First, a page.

Tocilizumab for the treatment of severe COVID-19 pneumonia with hyperinflammatory syndrome and acute respiratory failure: A single center study of 100 patients in Brescia, Italy.Autoimmun Rev. 2020 Jul; 19(7):102568.AR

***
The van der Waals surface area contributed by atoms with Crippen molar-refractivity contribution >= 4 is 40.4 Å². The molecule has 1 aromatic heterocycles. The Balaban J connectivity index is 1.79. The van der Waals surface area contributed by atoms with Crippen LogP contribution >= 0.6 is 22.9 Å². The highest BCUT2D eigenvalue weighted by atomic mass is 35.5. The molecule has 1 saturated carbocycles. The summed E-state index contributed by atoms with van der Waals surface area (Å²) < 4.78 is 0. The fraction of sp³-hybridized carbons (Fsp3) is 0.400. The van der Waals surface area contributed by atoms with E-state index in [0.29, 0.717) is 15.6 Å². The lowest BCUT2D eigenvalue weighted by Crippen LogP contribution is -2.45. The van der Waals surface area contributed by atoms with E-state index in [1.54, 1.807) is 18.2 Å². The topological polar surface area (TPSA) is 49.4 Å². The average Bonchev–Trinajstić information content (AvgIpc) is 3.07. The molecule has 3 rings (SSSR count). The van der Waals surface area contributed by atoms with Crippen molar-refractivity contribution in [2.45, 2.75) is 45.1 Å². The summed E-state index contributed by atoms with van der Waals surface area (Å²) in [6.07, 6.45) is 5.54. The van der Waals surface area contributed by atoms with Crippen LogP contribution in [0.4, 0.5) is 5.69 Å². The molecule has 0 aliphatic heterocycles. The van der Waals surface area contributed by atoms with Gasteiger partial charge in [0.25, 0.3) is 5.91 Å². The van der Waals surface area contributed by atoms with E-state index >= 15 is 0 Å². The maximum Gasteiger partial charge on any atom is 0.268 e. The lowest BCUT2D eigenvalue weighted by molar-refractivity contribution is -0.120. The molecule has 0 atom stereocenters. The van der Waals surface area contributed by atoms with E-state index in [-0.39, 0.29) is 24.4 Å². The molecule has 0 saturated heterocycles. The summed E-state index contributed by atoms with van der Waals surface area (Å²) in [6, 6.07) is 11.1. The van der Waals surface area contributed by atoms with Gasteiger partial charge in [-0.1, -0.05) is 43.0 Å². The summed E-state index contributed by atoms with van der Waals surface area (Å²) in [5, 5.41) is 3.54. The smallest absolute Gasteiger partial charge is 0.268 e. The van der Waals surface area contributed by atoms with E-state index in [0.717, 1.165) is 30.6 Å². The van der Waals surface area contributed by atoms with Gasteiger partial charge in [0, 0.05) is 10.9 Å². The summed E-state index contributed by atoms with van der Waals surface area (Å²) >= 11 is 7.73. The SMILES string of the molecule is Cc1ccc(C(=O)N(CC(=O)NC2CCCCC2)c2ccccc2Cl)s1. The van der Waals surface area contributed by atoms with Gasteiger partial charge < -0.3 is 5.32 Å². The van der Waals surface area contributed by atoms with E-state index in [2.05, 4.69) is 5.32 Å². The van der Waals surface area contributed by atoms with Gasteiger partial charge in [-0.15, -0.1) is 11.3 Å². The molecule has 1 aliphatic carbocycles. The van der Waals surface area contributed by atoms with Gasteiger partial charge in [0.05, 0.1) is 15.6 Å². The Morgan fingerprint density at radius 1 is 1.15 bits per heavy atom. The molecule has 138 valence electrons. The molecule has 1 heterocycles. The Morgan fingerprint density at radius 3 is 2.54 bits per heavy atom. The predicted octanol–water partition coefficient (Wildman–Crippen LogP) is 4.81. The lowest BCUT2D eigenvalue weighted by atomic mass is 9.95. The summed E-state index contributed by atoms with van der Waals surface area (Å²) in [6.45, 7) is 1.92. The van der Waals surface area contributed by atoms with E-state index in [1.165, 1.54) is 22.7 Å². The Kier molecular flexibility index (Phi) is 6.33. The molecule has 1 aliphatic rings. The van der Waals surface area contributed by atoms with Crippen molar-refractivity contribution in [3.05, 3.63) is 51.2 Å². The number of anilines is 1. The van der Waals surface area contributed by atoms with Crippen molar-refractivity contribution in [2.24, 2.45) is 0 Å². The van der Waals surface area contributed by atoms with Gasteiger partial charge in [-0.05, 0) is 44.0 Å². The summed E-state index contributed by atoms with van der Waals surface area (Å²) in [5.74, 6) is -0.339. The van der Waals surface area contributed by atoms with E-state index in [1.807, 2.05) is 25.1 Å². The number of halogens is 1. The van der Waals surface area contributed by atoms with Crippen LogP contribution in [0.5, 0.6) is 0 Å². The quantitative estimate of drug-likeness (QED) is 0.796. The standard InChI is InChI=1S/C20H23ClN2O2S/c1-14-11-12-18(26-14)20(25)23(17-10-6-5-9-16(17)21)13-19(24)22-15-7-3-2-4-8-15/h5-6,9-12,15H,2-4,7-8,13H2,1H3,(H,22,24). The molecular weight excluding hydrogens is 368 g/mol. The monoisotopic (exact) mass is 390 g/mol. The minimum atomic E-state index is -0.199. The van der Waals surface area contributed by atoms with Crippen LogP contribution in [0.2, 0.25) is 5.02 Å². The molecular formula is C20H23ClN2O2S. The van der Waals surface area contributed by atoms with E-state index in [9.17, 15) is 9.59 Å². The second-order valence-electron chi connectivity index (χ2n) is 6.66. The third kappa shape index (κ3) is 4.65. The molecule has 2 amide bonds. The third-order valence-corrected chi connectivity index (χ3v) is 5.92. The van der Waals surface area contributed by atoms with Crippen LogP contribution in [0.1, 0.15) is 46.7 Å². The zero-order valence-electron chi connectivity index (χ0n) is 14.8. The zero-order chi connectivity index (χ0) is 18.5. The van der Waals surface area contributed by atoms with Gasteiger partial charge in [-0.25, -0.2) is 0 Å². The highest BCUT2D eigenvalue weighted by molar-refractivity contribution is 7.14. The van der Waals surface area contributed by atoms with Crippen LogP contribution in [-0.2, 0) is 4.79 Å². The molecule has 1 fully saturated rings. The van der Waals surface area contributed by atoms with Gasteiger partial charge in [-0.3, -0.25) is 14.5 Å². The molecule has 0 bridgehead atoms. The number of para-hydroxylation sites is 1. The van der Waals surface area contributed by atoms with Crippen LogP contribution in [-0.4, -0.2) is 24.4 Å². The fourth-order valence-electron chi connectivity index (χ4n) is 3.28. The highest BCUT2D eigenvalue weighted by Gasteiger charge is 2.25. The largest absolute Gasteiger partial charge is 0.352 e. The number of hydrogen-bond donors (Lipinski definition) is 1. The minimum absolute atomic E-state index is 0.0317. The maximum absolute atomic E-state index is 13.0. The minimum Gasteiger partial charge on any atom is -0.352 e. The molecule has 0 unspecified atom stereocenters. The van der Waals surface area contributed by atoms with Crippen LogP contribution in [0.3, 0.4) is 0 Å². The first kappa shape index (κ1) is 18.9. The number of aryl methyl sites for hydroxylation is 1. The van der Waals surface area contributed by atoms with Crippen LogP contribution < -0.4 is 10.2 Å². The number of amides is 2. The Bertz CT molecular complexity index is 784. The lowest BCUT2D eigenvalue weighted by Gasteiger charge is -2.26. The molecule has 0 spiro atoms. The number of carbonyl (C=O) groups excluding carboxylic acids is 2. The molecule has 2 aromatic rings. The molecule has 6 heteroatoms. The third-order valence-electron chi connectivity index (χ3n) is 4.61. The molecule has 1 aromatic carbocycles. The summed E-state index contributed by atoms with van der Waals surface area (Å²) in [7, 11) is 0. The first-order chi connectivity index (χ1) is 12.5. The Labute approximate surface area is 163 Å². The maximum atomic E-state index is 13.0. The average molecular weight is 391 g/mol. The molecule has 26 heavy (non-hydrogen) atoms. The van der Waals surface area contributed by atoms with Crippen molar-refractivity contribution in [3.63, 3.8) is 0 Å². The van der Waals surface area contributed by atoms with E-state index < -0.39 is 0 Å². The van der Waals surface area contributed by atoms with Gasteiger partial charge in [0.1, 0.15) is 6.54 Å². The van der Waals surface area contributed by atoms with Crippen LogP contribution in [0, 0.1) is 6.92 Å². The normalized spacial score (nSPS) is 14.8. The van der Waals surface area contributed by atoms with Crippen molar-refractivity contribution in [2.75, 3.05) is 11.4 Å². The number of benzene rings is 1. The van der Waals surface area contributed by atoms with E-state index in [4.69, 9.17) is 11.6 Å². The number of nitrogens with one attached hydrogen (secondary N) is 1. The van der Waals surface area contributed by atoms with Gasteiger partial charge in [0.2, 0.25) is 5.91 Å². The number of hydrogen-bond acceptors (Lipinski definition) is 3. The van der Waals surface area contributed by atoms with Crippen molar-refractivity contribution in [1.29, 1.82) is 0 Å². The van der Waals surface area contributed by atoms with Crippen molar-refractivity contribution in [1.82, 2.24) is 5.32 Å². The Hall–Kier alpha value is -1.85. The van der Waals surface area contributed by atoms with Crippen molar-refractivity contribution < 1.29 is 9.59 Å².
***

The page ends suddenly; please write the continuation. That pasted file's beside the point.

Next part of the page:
A hyperinflammatory syndrome (HIS) may cause a life-threatening acute respiratory distress syndrome (ARDS) in patients with COVID-19 pneumonia. A prospective series of 100 consecutive patients admitted to the Spedali Civili University Hospital in Brescia (Italy) between March 9th and March 20th with confirmed COVID-19 pneumonia and ARDS requiring ventilatory support was analyzed to determine whether intravenous administration of tocilizumab (TCZ), a monoclonal antibody that targets the interleukin 6 (IL-6) receptor, was associated with improved outcome. Tocilizumab was administered at a dosage of 8 mg/kg by two consecutive intravenous infusions 12 h apart. A third infusion was optional based on clinical response. The outcome measure was an improvement in acute respiratory failure assessed by means of the Brescia COVID Respiratory Severity Score (BCRSS 0 to 8, with higher scores indicating higher severity) at 24-72 h and 10 days after tocilizumab administration. Out of 100 treated patients (88 M, 12 F; median age: 62 years), 43 received TCZ in the intensive care unit (ICU), while 57 in the general ward as no ICU beds were available. Of these 57 patients, 37 (65%) improved and suspended noninvasive ventilation (NIV) (median BCRSS: 1 [IQR 0-2]), 7 (12%) patients remained stable in NIV, and 13 (23%) patients worsened (10 died, 3 were admitted to ICU). Of the 43 patients treated in the ICU, 32 (74%) improved (17 of them were taken off the ventilator and were discharged to the ward), 1 (2%) remained stable (BCRSS: 5) and 10 (24%) died (all of them had BCRSS≥7 before TCZ). Overall at 10 days, the respiratory condition was improved or stabilized in 77 (77%) patients, of whom 61 showed a significant clearing of diffuse bilateral opacities on chest x-ray and 15 were discharged from the hospital. Respiratory condition worsened in 23 (23%) patients, of whom 20 (20%) died. All the patients presented with lymphopenia and high levels of C-reactive protein (CRP), fibrinogen, ferritin and IL-6 indicating a HIS. During the 10-day follow-up, three cases of severe adverse events were recorded: two patients developed septic shock and died, one had gastrointestinal perforation requiring urgent surgery and was alive at day 10. In conclusion, our series showed that COVID-19 pneumonia with ARDS was characterized by HIS. The response to TCZ was rapid, sustained, and associated with significant clinical improvement.